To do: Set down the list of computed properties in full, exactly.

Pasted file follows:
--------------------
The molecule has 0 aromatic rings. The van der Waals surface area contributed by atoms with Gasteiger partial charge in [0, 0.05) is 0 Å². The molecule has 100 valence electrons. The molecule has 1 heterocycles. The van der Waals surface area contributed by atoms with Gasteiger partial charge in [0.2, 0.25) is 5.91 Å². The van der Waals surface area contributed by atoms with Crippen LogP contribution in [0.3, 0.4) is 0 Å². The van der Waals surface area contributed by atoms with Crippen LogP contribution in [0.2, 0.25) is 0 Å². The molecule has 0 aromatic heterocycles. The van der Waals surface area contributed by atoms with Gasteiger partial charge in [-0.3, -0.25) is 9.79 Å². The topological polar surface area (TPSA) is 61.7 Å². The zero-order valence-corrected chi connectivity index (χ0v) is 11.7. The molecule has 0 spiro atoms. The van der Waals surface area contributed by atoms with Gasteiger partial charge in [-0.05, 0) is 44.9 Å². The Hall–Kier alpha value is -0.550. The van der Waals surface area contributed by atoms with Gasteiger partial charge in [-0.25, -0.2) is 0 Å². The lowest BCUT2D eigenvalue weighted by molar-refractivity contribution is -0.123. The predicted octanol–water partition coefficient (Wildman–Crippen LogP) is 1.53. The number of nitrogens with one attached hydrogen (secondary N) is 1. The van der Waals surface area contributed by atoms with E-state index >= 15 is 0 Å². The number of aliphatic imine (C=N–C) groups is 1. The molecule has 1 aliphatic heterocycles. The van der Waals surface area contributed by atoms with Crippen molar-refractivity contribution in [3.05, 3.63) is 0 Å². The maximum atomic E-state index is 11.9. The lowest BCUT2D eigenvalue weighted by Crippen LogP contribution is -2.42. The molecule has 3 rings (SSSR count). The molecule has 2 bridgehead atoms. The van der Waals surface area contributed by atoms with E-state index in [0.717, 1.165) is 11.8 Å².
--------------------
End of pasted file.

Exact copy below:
The molecule has 0 aromatic rings. The van der Waals surface area contributed by atoms with Gasteiger partial charge in [0, 0.05) is 0 Å². The molecule has 100 valence electrons. The molecule has 1 heterocycles. The van der Waals surface area contributed by atoms with Gasteiger partial charge in [0.2, 0.25) is 5.91 Å². The van der Waals surface area contributed by atoms with Crippen LogP contribution in [0.3, 0.4) is 0 Å². The van der Waals surface area contributed by atoms with Crippen LogP contribution in [0.2, 0.25) is 0 Å². The molecule has 0 aromatic heterocycles. The van der Waals surface area contributed by atoms with Gasteiger partial charge in [-0.3, -0.25) is 9.79 Å². The topological polar surface area (TPSA) is 61.7 Å². The zero-order valence-corrected chi connectivity index (χ0v) is 11.7. The molecule has 0 spiro atoms. The van der Waals surface area contributed by atoms with Gasteiger partial charge in [-0.05, 0) is 44.9 Å². The Hall–Kier alpha value is -0.550. The van der Waals surface area contributed by atoms with Gasteiger partial charge in [-0.25, -0.2) is 0 Å². The lowest BCUT2D eigenvalue weighted by molar-refractivity contribution is -0.123. The predicted octanol–water partition coefficient (Wildman–Crippen LogP) is 1.53. The number of nitrogens with one attached hydrogen (secondary N) is 1. The van der Waals surface area contributed by atoms with E-state index >= 15 is 0 Å². The number of aliphatic imine (C=N–C) groups is 1. The molecule has 1 aliphatic heterocycles. The van der Waals surface area contributed by atoms with Crippen molar-refractivity contribution in [3.05, 3.63) is 0 Å². The maximum atomic E-state index is 11.9. The lowest BCUT2D eigenvalue weighted by Crippen LogP contribution is -2.42. The molecule has 3 rings (SSSR count). The molecule has 2 bridgehead atoms. The van der Waals surface area contributed by atoms with E-state index in [0.717, 1.165) is 11.8 Å².